Checking the state of the auto industry
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Kai Ryssdal: All right, that’s real estate [previous story]. What about cars? How does General-Chrysler Motors strike you? There are reports today say GM and Chrysler have stepped up their merger talks. GM is said to be short on cash and looking to cut costs. Just recently, its financing division, GMAC, announced it’s going to tighten up on new loans that it issues.
Toyota, on the other hand, doesn’t appear to have any such qualms. This week, the company offered a new zero-percent financing program. So does that mean that Toyota’s stronger than the rest in a flailing auto market? Ashley Milne-Tyte reports.
Ashley Milne-Tyte: You could look at it that way. Michael Robinet is vice president of global vehicle forecasts for CSM Worldwide. He says Toyota can afford to grant zero-percent financing, while its rivals can’t.
Michael Robinet: There’s no doubt that Toyota has vast resources, greater than almost any vehicle manufacturer in the world. It’s in their best interests that they are able to use those resources.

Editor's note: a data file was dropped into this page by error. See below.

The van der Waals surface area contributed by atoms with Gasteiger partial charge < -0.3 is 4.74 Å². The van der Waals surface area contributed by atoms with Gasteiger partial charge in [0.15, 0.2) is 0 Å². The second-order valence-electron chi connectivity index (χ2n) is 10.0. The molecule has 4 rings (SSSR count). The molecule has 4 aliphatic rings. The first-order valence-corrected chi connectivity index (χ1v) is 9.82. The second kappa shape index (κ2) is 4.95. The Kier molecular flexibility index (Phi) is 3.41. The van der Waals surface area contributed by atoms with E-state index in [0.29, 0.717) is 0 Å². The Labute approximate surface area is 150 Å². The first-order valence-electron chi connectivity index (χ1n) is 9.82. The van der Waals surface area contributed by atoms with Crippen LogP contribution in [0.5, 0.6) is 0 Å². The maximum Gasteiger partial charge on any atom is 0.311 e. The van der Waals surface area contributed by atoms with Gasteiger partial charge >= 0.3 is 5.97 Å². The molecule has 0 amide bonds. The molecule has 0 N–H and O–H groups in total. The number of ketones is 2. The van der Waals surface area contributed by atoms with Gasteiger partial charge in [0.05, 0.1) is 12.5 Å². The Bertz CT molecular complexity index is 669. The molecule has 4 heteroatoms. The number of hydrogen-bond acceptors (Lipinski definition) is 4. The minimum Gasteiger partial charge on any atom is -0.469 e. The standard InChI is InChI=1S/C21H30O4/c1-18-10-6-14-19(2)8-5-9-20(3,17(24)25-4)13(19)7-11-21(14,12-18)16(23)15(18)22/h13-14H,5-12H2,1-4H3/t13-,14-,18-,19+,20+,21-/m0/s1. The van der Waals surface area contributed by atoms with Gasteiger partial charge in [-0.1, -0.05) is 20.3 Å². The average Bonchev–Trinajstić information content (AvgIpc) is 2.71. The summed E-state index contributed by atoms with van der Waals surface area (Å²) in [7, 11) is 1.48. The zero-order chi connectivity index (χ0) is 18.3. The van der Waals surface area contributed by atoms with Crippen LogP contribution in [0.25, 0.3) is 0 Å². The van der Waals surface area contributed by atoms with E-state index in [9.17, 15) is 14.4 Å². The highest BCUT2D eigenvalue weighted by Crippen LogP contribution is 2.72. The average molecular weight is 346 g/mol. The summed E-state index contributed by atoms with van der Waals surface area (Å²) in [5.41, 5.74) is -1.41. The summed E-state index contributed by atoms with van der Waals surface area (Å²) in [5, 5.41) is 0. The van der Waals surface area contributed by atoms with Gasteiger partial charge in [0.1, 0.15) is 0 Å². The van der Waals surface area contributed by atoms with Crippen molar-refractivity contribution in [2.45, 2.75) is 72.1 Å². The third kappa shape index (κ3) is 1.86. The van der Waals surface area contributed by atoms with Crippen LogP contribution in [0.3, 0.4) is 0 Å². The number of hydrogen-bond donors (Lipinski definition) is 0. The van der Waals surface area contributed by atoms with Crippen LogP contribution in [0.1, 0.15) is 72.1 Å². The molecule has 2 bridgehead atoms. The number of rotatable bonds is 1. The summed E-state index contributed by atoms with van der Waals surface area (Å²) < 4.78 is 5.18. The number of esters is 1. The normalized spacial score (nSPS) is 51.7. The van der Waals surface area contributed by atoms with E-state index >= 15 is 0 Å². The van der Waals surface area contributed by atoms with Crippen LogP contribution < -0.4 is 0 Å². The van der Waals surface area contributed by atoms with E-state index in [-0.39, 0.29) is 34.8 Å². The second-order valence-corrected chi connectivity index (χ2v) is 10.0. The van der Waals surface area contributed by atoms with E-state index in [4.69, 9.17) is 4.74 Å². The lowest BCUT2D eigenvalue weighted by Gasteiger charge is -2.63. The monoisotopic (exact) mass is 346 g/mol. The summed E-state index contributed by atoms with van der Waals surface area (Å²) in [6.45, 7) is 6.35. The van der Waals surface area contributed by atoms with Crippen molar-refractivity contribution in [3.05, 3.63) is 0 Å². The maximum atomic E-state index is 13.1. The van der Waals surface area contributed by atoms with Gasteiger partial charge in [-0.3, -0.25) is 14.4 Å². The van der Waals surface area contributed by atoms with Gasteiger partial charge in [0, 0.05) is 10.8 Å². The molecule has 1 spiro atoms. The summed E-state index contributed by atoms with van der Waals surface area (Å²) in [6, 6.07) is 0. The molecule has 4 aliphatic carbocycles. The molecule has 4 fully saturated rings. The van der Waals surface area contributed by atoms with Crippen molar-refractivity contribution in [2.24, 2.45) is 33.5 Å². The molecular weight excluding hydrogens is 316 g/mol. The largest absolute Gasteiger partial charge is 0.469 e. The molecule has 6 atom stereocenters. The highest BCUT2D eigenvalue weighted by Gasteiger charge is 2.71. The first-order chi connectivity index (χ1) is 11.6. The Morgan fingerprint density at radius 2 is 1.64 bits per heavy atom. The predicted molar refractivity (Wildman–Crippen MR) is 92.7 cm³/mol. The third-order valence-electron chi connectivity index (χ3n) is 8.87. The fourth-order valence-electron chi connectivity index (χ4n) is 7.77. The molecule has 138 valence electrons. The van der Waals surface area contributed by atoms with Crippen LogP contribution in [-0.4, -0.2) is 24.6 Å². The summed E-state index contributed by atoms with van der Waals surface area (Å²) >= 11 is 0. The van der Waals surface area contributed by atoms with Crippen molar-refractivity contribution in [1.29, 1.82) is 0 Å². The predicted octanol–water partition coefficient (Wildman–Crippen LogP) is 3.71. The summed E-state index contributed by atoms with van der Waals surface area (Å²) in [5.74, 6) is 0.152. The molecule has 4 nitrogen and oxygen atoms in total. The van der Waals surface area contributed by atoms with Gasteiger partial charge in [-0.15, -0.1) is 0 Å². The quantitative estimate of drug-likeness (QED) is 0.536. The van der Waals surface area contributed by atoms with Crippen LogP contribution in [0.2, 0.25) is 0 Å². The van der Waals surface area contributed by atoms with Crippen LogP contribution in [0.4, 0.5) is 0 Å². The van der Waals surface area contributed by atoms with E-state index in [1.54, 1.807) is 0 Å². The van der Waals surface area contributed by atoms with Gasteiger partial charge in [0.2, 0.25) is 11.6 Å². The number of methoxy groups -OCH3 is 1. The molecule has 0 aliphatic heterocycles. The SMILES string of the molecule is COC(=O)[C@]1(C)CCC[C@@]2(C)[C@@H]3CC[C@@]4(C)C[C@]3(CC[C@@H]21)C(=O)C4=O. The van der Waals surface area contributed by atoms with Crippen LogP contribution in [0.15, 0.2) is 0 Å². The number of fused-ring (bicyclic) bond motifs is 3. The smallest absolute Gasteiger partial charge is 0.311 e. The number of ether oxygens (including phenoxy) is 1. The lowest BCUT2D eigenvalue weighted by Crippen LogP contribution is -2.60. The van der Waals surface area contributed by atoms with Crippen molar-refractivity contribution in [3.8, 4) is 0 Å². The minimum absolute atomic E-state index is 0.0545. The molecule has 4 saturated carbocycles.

He says Toyota is probably looking back to GM’s successful post 9/11 sales campaign. It’s hoping this effort will help it shift more vehicles. Which brings us to the bad news: Toyota’s sales plunged 32 percent in September. Peter Brown is editorial director of Automotive News. He says Toyota’s been growing for 15 years, so that downturn was a shock.
Peter Brown: The parent company at home back in Tokyo who’s been making more than $10 billion every year is suddenly having to do profit warnings, so they’re in the same boat as everybody else.
He says Toyota’s making the most of its U.S. competitors’ problems.
Brown: They’re running a big ad campaign going, “We got plenty o’ dough, don’t worry about that, there’s lots of dough. If you wanna buy a Toyota we can finance that baby, unlike a lot of other people.” But at the same time, they’re also giving away the money to try to keep the factories running.
Brown says demand for new vehicles won’t pick up until the economy does. But he says Toyota’s betting that anyone who’s on the fence about a new car will take the bait of free credit.
In New York, I’m Ashley Milne-Tyte for Marketplace.
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